BGA Re-balling Demands a Precise and Controlled Process
Re-balling BGA-packaged devices such as FPGAs, highly complex ASICs, and µPs is becoming increasingly more popular. That’s because OEMs much prefer to watch the bottom line by taking the less costly route of BGA re-balling than the considerably more expensive replacement of these highly advanced and expensive devices.
At PCB assembly, x-ray inspection can spot a BGA or two that have poor ball collapse. X-ray inspection can also show voids or cracks within the collapsed balls, as well as opens or shorts between different balls. Further, an array of flaws or defects can be associated with an imperfect BGA. For instance, Fig. 1 below shows excessive solder paste applied and this creates bridging between BGA balls, also called ball shorts.
Check this link to read our SMT Magazine article on BGA re-balling and get all the important details associated with this PCB assembly process.
One thing to keep in mind is that BGA re-balling requires a precise step-by-step process that is straightforward, but highly complex. It’s imperative that you work directly with an experienced EMS provider or contract manufacturer (CM) to assure your BGA-packaged devices are correctly re-balled.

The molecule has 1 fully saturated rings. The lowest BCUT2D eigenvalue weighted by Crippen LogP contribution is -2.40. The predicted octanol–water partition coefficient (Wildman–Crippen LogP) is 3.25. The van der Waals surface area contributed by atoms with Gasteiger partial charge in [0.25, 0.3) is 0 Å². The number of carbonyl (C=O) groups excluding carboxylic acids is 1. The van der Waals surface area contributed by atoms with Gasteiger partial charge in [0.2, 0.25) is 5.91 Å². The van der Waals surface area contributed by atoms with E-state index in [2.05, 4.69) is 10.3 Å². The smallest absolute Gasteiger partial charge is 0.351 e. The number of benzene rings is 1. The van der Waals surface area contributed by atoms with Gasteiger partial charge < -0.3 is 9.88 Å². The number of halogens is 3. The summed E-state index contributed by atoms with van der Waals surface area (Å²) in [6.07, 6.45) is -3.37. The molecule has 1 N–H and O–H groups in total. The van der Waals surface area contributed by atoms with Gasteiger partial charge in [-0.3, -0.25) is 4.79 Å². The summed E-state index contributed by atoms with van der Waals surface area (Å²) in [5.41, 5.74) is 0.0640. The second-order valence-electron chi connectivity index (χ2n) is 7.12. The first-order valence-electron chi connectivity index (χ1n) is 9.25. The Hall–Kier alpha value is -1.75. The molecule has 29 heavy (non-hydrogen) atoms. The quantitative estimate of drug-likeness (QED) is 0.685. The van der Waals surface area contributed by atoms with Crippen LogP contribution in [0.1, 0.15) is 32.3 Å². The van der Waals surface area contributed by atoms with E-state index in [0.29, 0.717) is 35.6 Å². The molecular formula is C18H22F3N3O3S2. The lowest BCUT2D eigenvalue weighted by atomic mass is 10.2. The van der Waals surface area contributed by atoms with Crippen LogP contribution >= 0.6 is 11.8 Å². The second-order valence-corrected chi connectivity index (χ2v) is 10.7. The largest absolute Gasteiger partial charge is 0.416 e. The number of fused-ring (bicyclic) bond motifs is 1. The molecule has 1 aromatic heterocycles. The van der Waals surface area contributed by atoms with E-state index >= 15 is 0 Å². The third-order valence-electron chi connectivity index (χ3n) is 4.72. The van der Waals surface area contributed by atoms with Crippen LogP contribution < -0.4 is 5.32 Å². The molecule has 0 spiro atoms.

Here are some tips to help you achieve that objective:
- Don’t be fooled into thinking BGA re-ball incurs only a few simple steps.
- Get a basic understanding of the main steps required to perform re-balling.
- Put equal focus on the other aspect of BGA re-balling ñ moisture sensitivity level (MSL) and find out what role it plays in the overall process.
- Keep in mind flux can be corrosive. Completely cleaning package surface is required to remove all residue.
- Place special considerations on ball size and type ñ whether eutectic or lead free. Varying ball size requires specific solder paste.
- Don’t let your CM or EMS provider downplay stencil importance. A high quality stencil ensures the solder properly adheres to the board site during re-population.
Lastly, BGA re-balling incurs extra time when the job is done correctly. That means OEM PCB shipment schedules can be adversely affected. In some cases, short cuts are taken to make up for lost time. Also, in some cases, inexperienced technicians may inadvertently skip certain re-balling steps to pose subsequent assembly issues, further extending shipment time. The most damaging shortcut is failing to subject final BGA re-ball to a high-powered x-ray and completely overlooking voids within the balls. Here again, a well-equipped and experienced EMS provider can eliminate potential problems, which otherwise result from inexperience and shortcuts.